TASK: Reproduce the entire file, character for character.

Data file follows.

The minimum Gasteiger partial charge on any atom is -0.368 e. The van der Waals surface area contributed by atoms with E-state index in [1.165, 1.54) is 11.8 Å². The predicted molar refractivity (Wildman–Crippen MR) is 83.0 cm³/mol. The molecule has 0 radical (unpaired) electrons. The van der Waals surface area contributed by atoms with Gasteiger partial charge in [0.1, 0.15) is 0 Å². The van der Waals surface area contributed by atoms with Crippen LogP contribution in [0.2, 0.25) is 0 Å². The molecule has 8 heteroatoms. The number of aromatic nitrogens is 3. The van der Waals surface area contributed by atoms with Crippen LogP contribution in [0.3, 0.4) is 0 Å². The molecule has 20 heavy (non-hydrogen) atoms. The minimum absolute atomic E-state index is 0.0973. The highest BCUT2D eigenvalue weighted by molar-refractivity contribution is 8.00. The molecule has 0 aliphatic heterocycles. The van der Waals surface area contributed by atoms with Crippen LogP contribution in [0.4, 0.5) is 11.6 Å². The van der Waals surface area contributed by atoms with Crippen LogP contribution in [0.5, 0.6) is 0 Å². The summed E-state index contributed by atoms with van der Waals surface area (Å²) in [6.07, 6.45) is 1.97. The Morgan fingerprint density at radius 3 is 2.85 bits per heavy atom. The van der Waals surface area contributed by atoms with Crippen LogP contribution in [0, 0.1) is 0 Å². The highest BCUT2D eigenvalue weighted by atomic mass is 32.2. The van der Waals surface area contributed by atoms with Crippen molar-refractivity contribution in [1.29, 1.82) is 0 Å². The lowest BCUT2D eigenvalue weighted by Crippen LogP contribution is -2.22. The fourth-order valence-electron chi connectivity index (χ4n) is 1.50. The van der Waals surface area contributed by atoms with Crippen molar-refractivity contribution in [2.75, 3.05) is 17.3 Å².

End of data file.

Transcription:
The minimum Gasteiger partial charge on any atom is -0.368 e. The van der Waals surface area contributed by atoms with E-state index in [1.165, 1.54) is 11.8 Å². The predicted molar refractivity (Wildman–Crippen MR) is 83.0 cm³/mol. The molecule has 0 radical (unpaired) electrons. The van der Waals surface area contributed by atoms with Gasteiger partial charge in [0.1, 0.15) is 0 Å². The van der Waals surface area contributed by atoms with Crippen LogP contribution in [0.2, 0.25) is 0 Å². The molecule has 8 heteroatoms. The number of aromatic nitrogens is 3. The van der Waals surface area contributed by atoms with Crippen LogP contribution in [0.3, 0.4) is 0 Å². The molecule has 20 heavy (non-hydrogen) atoms. The minimum absolute atomic E-state index is 0.0973. The highest BCUT2D eigenvalue weighted by molar-refractivity contribution is 8.00. The molecule has 0 aliphatic heterocycles. The van der Waals surface area contributed by atoms with Crippen LogP contribution in [0.4, 0.5) is 11.6 Å². The van der Waals surface area contributed by atoms with Crippen LogP contribution in [0.5, 0.6) is 0 Å². The summed E-state index contributed by atoms with van der Waals surface area (Å²) in [6.07, 6.45) is 1.97. The Morgan fingerprint density at radius 3 is 2.85 bits per heavy atom. The van der Waals surface area contributed by atoms with Crippen LogP contribution in [0, 0.1) is 0 Å². The highest BCUT2D eigenvalue weighted by atomic mass is 32.2. The van der Waals surface area contributed by atoms with Crippen molar-refractivity contribution in [1.29, 1.82) is 0 Å². The lowest BCUT2D eigenvalue weighted by Crippen LogP contribution is -2.22. The fourth-order valence-electron chi connectivity index (χ4n) is 1.50. The van der Waals surface area contributed by atoms with Crippen molar-refractivity contribution in [2.75, 3.05) is 17.3 Å².